Pretty frequently, I want to know the size of a table:

        SELECT COUNT(id)
        FROM table_name

But on some database engines (e.g. Postgres) and if the table is on the larger size (>10^7 records), even when properly indexed this query can take longer than expected. But to explain why, we have to first look at another problem in the database space.


Let's say we have a database of users.

id username
1 jon

And two transactions begin around the same time. One is a transaction that updates "Jon" to "John" and another transaction that, while executing, needs to read the name of ID 1. What name should be returned? ACID compliant databases need to have a solution because otherwise it would violate the I of ACID (Atomicity, Consistency, Isolation, Durability) which, to define isolation briefly, is "two concurrent transactions should leave the database in the same state if they arrived sequentially".

So how do databases solve this problem? Early on, a number of databases would lock the data being modified. So the above read transaction would would have to wait until the update transaction finished modifying the data. This introduces a lot of locking overhead though (what if a transaction modifies a bunch of data at once? All the data would need associated locks) which keeps our reads waiting in line potentially for a long time. If our database has a lot of read traffic (and we are okay with delivering stale data), we need a new solution.

In walks Multiversion Concurrency Control to solve the problem.


The solution is quite simple, by using multiple versions of the same record. When the database goes to update a record, it creates a copy of the record and updates the copy instead. While the database is processing the update, reads go to the record with the highest version, ignoring the copy until the update is finished.

id username version
1 jon 1
1 john

After the update is finished, the version id is incremented for the copied record.

id username version
1 jon 1
1 john 2

So now all subsequent reads for the name will return "John". When a new update is made, a new version is created and so on. This strategy is used in quite a few popular databases such as Postgres and MySQL.

This provides a number of benefits

Nothing is free, though. There are some downsides.

So with this in mind, why can counts be slow? Because we are potentially looking at a much larger dataset than at first glance. We don't want to include these extra versions in the count.


It would be remiss of me to not mention Transaction Isolation Levels, given all the talking about MVCC reading data while a transaction is underway.

The ANSI/ISO SQL standard describes the following as undesirable:

Dirty read is when a transaction retrieves a record that has been updated by another transaction that hasn't been committed yet.

Non-repeatable read is when, during a transaction, a row is retrieved twice and the values within the row are different between reads.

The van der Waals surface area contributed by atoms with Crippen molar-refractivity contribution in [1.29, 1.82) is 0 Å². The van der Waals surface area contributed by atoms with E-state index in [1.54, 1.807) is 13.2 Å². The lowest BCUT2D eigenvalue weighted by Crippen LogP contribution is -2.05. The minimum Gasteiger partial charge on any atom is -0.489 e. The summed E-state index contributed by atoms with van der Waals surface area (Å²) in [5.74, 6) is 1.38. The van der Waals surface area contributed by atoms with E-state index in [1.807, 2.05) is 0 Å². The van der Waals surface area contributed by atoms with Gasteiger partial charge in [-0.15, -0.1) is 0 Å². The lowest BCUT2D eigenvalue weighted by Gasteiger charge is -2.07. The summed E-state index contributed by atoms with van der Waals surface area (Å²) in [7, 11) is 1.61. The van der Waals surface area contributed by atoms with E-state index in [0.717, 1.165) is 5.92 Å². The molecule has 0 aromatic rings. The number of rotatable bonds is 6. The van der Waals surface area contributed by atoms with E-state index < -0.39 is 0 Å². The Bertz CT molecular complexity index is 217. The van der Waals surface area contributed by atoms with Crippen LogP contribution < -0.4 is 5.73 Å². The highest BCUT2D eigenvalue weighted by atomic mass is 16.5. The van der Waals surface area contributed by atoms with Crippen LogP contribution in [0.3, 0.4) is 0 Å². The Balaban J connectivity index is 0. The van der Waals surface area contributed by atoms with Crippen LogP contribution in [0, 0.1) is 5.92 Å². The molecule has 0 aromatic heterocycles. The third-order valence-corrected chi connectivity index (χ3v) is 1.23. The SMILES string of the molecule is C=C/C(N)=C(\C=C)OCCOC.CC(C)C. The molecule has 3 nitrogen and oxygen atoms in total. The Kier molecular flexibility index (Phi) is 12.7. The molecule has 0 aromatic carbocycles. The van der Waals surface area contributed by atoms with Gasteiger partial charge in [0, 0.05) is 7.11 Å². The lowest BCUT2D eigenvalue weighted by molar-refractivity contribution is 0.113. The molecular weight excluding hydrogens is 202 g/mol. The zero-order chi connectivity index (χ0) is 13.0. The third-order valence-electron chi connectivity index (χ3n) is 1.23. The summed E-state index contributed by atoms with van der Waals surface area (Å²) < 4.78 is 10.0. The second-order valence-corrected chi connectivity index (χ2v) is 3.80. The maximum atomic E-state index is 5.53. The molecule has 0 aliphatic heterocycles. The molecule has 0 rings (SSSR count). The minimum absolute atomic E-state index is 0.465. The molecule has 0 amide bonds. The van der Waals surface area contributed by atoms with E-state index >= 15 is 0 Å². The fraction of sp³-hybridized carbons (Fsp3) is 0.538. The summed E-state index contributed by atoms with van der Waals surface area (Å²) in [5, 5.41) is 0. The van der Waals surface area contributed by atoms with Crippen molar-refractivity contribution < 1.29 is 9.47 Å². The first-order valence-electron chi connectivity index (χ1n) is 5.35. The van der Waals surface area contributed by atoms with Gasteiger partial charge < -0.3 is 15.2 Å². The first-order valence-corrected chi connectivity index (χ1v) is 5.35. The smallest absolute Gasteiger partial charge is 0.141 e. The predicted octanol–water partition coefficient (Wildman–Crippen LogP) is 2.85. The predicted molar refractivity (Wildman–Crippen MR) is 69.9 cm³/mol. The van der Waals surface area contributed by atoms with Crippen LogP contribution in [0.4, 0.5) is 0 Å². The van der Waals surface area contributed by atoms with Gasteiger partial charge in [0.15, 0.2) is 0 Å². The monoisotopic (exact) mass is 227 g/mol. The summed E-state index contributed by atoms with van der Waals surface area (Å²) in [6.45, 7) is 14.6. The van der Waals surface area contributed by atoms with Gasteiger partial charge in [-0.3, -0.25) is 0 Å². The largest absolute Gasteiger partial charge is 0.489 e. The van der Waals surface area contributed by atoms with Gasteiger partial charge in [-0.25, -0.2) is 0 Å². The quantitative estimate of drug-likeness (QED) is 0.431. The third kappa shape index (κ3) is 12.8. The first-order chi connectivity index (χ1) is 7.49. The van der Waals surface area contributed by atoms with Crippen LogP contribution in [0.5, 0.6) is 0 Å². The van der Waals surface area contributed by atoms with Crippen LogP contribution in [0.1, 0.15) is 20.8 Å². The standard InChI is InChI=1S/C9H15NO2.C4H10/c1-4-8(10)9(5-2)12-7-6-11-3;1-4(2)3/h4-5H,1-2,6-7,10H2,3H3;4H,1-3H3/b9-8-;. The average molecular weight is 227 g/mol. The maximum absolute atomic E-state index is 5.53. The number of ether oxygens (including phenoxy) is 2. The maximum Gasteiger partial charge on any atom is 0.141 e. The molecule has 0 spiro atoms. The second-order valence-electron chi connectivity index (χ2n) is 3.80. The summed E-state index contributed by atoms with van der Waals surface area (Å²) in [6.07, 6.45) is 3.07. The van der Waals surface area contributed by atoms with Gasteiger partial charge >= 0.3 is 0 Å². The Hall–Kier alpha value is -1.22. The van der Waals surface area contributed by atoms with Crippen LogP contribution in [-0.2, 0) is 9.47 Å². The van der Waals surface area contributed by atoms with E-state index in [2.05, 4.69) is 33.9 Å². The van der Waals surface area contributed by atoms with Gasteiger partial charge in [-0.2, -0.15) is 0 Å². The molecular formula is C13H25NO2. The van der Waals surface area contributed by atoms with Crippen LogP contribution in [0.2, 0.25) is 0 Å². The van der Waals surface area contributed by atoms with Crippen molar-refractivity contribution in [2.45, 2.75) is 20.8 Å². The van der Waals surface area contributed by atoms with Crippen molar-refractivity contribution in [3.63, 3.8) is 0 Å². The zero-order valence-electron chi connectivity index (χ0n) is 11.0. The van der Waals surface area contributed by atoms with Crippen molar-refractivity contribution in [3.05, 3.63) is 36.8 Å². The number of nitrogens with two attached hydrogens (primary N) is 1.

Phantom read is when, during a transaction, two identical queries are executed and the collection of rows returned by the second query is different.

Preventing these situations does come with a performance penalty, so databases provide levels of isolation (aka Transaction Isolation Levels) to allow developers to decide which scenarios they are comfortable with.

Isolation Level Dirty Read Non-Repeatable Read Phantom Read
Read uncommitted Possible Possible Possible
Read committed Not possible Possible Possible
Repeatable read Not possible Not possible Possible
Serializable Not possible Not possible Not possible

Side note: Postgres only supports Read committed and Serializable (with Read committed as the default) and InnoDB supports all four (Repeatable read as default).


So now we know why COUNT can be slow. Sometimes we need to know how many records a table has, though. How can we get these counts in a decent time frame?

First ask yourself, do you need to know the exact number? Or is an estimate okay?

I need to know exact numbers

You're a bit out of luck then. Split up the data more via sharding to reduce table size and, if available, run clean up processes such as VACUUM regularly to keep your table sizes down.

I am fine with estimates

You've got more options here:

Query database metadata: Database engines will often maintain metadata around tables for the purposes of query plans and database clean up. For instance, Postgres stores approximate table sizes within the pg_catalog.pg_class table.

      SELECT reltuples::bigint
      FROM pg_catalog.pg_class
      WHERE relname = 'table_name';

Use a materialized view: Since count queries can be slow, another solution is to define a materialized view where the count is stored. (Not all databases support materialized views, though) A materialized view is a view where the data returned by your view query is persisted in the database at the cost of the data being potentially stale. This will provide speedy access to counts similar to the metadata approach above.

Store the count yourself: Not all databases support materialized views. But you always have the option to create similar functionality yourself. See Summary Tables and How to Implement Materialized Views in MySQL/MSSQL for some ways you can do so.